Connie Rivera Organizes Everyone Wherever She Goes
Connie Rivera’s mother went to nursing school, but didn’t finish. Still, as the neighborhood healer she gave shots, set bones and instilled in Rivera an obligation of service. Rivera’s dad loved his Teamsters union. By season he canned tomatoes or picked cherries. He marched with Cesar Chavez. Rivera’s organizing talents showed up early, when she roused her non-union restaurant coworkers to demand better working conditions. They won. She got fired. Only after joining AFL-CIO’s internship program did she realize she could make organizing her career of service.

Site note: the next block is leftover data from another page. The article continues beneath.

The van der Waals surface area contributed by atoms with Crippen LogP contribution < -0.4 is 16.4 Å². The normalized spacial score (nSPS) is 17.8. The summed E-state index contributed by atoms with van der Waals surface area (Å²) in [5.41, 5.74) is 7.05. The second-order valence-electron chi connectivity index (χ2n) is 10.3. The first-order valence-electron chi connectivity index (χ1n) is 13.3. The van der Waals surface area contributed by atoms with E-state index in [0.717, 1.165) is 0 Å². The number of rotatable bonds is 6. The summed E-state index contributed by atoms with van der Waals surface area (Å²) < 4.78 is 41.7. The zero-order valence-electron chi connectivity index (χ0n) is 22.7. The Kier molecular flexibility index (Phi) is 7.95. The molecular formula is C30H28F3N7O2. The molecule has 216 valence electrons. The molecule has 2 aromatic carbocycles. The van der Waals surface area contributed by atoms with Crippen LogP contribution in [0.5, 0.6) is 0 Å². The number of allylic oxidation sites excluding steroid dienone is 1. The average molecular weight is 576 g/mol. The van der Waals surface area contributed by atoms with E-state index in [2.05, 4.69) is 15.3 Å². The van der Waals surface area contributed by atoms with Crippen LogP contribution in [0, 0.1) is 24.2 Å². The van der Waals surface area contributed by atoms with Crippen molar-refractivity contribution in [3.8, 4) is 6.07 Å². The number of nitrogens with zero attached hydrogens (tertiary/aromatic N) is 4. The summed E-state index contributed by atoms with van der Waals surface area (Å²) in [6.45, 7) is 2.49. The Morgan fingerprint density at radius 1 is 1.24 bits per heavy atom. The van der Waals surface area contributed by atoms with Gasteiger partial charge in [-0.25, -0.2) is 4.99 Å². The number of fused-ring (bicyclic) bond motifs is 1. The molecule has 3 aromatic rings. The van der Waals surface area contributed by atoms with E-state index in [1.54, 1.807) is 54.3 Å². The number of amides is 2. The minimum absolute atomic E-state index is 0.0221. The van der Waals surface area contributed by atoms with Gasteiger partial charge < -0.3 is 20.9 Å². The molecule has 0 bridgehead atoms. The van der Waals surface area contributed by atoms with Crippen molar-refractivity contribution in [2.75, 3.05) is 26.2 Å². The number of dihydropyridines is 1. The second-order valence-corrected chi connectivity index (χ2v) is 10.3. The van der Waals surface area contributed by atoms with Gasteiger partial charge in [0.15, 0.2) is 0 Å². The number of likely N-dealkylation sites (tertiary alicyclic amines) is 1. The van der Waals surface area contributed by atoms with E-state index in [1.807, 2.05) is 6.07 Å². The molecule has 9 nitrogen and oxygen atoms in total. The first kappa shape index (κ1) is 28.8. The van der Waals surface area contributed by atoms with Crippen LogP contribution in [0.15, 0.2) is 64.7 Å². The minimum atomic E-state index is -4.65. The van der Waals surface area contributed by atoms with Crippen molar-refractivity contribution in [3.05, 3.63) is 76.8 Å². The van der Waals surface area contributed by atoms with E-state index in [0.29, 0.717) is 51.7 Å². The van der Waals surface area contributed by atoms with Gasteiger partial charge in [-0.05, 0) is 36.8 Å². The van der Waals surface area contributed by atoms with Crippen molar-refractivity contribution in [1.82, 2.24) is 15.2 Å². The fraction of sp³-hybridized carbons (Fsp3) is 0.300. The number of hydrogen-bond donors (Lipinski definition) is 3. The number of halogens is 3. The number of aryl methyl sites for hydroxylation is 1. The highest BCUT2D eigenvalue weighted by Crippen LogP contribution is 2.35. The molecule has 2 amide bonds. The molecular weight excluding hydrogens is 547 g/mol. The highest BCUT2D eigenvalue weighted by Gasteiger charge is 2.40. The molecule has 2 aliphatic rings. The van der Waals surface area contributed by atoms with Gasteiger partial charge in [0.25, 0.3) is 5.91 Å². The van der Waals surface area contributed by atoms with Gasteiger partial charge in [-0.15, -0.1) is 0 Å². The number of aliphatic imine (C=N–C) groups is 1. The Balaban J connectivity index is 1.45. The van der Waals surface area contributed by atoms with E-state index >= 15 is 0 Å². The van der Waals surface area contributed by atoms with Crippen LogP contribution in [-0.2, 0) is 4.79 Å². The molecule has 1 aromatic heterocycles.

With UFCW, Rivera helped pioneer comprehensive organizing that involved the whole community, not just workers, on the Campaign for Dignity to unionize the first Mexican supermarket chain to move into the US after NAFTA. She went on to organize laundry workers, meat cutters and pharmacists. After she married UC Riverside professor Anthony Macias, she chose to stay home to raise good little labor activists, including Paloma, 14, who represents her classmates’ grievances to the school principal and urged Rivera to become an Organizer again with UNAC/UHCP. Rivera still believes that unions are the best way for workers to improve their own lives and those who come after them. Her son Anand is 9.